New Foundations & Core Program, New Majors Have Future in Mind

This fall, Georgetown College is offering a new program, two new majors and a popular, new minor – all with an eye toward preparing students for future careers and the global community.

This fall we are introducing the Foundations and Core Program, our new approach to general education requirements. The new program introduces two common Foundations courses designed to integrate development of academic skills with the building of a campus culture of intellectual inquiry. Overall, the program unites a multi-level focus on academic skill development (Foundations) with a broad-based approach to investigating areas of inquiry in traditional liberal arts disciplines (Core).
The college is also introducing two new majors: Computational Sciences, an interdisciplinary major combining mathematics, computer science, and natural sciences; and German Studies.

In addition, the Sociology department is now offering a minor in Sustainable Community Development, which can also be pursued as an area of emphasis inside the Sociology major.

Here’s more from Georgetown College Provost Rosemary Allen on the key first course, Foundations 111:

“This course lives up to its name: it is designed to provide a firm foundation for student success throughout their college career. We are focusing intensely on key academic skill development—specifically reading comprehension, writing, and critical thinking. At the same time, these skills are not divorced from content; we are also providing a condensed “great books” survey of the major eras in western civilization, with the intent of giving students a road map that will help them organize and understand their journey through all the liberal arts disciplines.”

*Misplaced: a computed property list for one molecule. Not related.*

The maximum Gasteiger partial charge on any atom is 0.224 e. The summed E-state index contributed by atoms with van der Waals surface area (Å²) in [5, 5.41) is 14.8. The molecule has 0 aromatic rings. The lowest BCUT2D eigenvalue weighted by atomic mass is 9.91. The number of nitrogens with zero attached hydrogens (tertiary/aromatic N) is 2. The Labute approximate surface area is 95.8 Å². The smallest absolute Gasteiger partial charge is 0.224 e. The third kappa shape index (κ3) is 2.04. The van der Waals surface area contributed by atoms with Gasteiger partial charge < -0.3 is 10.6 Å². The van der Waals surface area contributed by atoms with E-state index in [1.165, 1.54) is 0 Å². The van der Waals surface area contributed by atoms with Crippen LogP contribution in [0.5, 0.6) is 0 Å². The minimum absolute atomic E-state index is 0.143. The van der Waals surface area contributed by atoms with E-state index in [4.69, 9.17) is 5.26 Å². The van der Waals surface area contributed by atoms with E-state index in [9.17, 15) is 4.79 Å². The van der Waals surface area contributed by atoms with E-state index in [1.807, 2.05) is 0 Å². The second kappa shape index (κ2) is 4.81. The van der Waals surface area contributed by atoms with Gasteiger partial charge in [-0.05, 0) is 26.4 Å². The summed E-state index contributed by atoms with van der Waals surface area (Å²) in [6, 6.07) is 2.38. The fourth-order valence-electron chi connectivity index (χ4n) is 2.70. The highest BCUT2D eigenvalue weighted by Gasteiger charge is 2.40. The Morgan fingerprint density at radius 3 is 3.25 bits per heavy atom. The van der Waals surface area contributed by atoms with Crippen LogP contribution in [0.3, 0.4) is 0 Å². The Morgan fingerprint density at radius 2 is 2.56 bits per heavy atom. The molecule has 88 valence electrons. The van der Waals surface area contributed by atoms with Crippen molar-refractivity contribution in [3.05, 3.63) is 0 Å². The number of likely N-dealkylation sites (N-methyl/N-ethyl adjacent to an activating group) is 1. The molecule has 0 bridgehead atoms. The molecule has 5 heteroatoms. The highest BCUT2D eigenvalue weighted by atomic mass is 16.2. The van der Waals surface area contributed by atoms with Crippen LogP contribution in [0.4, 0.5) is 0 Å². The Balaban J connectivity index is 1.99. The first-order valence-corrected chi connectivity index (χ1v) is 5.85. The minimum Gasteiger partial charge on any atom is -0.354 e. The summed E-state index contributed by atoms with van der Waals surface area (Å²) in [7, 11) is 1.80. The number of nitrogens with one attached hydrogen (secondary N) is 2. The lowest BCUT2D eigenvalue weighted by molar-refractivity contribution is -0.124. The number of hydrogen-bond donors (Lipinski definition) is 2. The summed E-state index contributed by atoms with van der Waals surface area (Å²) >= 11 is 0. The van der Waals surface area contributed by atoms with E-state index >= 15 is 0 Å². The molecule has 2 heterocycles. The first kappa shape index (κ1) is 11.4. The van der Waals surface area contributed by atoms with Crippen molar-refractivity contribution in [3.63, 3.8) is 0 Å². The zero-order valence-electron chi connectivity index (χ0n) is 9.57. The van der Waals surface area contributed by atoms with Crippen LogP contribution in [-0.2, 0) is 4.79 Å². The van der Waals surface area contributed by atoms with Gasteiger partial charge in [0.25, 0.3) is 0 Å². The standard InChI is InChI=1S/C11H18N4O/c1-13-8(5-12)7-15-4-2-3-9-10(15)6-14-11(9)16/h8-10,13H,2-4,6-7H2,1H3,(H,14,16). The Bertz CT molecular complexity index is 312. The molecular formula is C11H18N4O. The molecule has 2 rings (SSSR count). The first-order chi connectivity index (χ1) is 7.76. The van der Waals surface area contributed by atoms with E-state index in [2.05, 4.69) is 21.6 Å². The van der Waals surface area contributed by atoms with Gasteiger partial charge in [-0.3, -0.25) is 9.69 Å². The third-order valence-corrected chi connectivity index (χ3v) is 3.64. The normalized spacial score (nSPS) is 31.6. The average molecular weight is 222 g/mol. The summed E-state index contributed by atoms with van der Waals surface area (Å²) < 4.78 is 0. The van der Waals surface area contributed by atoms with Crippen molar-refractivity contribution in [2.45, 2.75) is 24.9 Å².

“We believe that students taking this class will have an opportunity to explore a broad range of areas of interest—from philosophy and literature to science and economics to art and music, all in the context of how our culture has developed since the classical era. When students are intrigued by issues that arise, we can guide them into both additional Foundations and Core classes and into areas that they may wish to consider as their academic major.”

“With this foundation, we are laying the groundwork for the future of our students. Foundations 111 is just the first part of a larger program, Foundations and Core, that is designed to take students through progressively more challenging skill development tasks that will make it possible for them to become the innovative, flexible, critical thinkers that today’s employers are demanding.”

On the program as a whole:

“The Foundations and Core program will lead our students through the many levels of development that college students must experience. We will not only teach key skills, but make sure that those skills are reinforced over the course of the students’ college careers. We will ensure that they develop the flexibility of mind that comes from exploring a variety of subject areas (what we call “areas of inquiry”), and we ask them to be prepared to engage with our increasingly global community. At the same time, we will continue true to our Christian mission by making sure that our students include religious perspectives in their intellectual development.”



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